A Letter from SCA Survivor, Mari Ann Wearda of Sheffield Iowa

A Letter from SCA Survivor, Mari Ann Wearda of Sheffield Iowa

Hi to all,

This morning I was driving to work when I suddenly realized that I was at the stoplight where four years ago today I narrowly escaped death. I was the victim of an SCA, and if not for the grace of God and an AED, I would not be here today.

I try not to preach (really!), but each and every one of you that I am sending this to I hold dear in my heart. I know it doesn't always happen to the other guy. I know the importance of knowing what your blood pressure and cholesterol is. I know how dangerous smoking is. I know how dangerous stress is. If you don't know these things, please find out.

I also know the importance of early access to an AED (automated external defibrillator). Chad, a Hampton policeman, had me hooked up to a Medtronic AED in about three minutes. Ninety-five of the people who have an SCA never make it to the hospital. My chances of survival would have been about 50% if it would have been five minutes....and if I would have had to wait for the ambulance that took more than 11 minutes to get there, I hope you would have all made it to my funeral.

I survived with no permanent damage to my heart. I am only telling you all this again because I really want you to be aware of your hearts and AEDs. SCA is the leading cause of death in our country. That 95% death rate could be changed to a 98% survival rate if people had early access to AEDs. There is a national movement to get AEDs in schools, churchs, health clubs, malls—wherever people gather. I hope you will all support this effort. The next time you are at your church or school, take a minute to stop and think how long it would take for help to arrive if someone collapsed from an SCA. Then think how important it would be to have an AED hanging right there on the wall. An AED that is so simple to operate a child can do it. And so inexpensive that churches and schools could raise the money with bake sales! Or, you could do like I did, search for grants and appeal to service organizations to help pay for AEDs. The sad truth is many churches and schools get an AED after someone has died, when they realize that person might have been saved. Forty-two people in this country die an hour—one every minute or two. If you have ever heard or known someone who dropped dead of a heart attack, it was probably an SCA. These lives can be saved—we have the cure.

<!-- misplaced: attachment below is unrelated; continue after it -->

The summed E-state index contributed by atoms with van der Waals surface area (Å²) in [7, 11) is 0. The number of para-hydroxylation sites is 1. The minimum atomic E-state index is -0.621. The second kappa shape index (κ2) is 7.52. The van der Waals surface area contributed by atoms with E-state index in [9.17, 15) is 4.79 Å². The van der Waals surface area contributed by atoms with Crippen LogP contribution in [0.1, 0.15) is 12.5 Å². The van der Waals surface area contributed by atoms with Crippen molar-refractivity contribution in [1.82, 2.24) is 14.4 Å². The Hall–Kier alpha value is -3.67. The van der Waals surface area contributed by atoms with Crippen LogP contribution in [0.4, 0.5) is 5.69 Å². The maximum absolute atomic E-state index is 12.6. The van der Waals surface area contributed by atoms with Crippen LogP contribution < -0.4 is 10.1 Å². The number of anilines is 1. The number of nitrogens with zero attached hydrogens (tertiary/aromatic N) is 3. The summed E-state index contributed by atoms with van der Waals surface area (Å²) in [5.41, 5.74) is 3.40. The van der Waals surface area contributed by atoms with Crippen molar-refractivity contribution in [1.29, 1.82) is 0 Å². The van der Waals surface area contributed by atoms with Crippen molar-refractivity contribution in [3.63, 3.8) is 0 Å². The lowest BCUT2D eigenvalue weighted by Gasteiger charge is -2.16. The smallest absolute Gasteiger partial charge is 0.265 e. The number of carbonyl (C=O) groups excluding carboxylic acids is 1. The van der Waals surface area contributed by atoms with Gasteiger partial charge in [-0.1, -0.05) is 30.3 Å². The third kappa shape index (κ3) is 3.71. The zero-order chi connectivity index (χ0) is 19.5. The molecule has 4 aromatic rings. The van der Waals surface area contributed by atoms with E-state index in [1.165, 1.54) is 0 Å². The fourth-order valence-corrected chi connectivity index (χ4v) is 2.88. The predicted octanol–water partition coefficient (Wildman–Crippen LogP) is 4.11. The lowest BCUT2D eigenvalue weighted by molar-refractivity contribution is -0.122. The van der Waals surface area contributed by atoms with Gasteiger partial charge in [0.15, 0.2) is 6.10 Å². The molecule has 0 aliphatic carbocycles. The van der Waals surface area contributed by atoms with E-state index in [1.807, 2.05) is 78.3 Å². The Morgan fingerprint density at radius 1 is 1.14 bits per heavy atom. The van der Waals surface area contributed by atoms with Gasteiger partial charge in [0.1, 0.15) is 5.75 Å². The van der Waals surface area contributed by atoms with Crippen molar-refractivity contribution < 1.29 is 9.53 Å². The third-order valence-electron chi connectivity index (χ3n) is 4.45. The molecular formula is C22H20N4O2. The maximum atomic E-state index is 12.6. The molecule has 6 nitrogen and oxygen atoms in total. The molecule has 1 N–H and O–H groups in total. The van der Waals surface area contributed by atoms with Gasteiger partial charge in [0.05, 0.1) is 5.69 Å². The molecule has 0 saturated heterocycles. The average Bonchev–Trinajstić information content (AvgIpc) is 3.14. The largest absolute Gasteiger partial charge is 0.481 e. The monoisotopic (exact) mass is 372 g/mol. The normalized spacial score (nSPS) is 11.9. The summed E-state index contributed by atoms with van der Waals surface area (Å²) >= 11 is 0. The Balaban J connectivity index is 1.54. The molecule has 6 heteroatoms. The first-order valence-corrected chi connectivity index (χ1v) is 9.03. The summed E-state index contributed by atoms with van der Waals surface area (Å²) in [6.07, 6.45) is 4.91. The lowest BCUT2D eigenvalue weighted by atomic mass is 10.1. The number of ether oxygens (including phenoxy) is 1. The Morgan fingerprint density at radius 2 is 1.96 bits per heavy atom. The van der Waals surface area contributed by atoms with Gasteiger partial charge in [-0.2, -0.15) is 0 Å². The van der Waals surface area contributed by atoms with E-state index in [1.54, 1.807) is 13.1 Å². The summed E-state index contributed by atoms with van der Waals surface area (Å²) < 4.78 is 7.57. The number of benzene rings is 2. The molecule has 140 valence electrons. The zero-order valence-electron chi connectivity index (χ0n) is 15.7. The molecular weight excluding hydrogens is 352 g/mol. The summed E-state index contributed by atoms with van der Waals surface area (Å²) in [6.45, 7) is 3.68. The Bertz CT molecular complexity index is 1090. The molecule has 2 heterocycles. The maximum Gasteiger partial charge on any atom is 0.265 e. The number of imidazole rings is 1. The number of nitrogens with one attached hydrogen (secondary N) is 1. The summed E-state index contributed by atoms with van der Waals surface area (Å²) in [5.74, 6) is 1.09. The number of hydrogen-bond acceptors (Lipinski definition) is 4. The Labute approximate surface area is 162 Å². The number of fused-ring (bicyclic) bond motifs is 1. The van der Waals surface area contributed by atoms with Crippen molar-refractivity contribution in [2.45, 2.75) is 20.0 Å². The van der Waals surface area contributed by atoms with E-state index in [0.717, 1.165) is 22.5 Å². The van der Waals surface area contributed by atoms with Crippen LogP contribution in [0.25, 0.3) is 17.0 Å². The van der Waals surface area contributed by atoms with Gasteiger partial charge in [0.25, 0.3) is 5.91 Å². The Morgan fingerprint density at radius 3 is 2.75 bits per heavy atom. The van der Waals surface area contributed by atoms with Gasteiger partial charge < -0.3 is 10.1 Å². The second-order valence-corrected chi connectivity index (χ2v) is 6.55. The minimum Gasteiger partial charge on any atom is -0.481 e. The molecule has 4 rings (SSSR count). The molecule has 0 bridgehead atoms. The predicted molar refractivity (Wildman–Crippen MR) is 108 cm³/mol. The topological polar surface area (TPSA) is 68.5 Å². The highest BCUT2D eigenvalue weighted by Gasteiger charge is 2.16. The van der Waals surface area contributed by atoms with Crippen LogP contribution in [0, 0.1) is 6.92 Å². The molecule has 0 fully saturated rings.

I'm almost done preaching.

Tonight, when you are sitting across the table or beside your loved one, or ones, think for a minute what you would do if that person collapsed. Would you know what to do if their life was in your hands? Would they know what to do if you collapsed? Even if you don't take a class, know what to do. Those minutes after you call 9-1-1 and before EMS walks through the door are the most important of all. What you know can save your loved one’s life, so make sure you at least know something. Even if you don't take a class, which is something we should all do, there are some good CPR simulators on line. Please look them up.

Okay, okay, I know I did go on a bit. Thanks for reading this and being an important part of my life!

Thankful and celebrating,

- Mari Ann Wearda

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The mission of the Sudden Cardiac Arrest (SCA) Foundation is to prevent death and disability from sudden cardiac arrest. The vision of the SCA Foundation is to increase awareness about sudden cardiac arrest and influence attitudinal and behavioral changes that will reduce mortality and morbidity from SCA.

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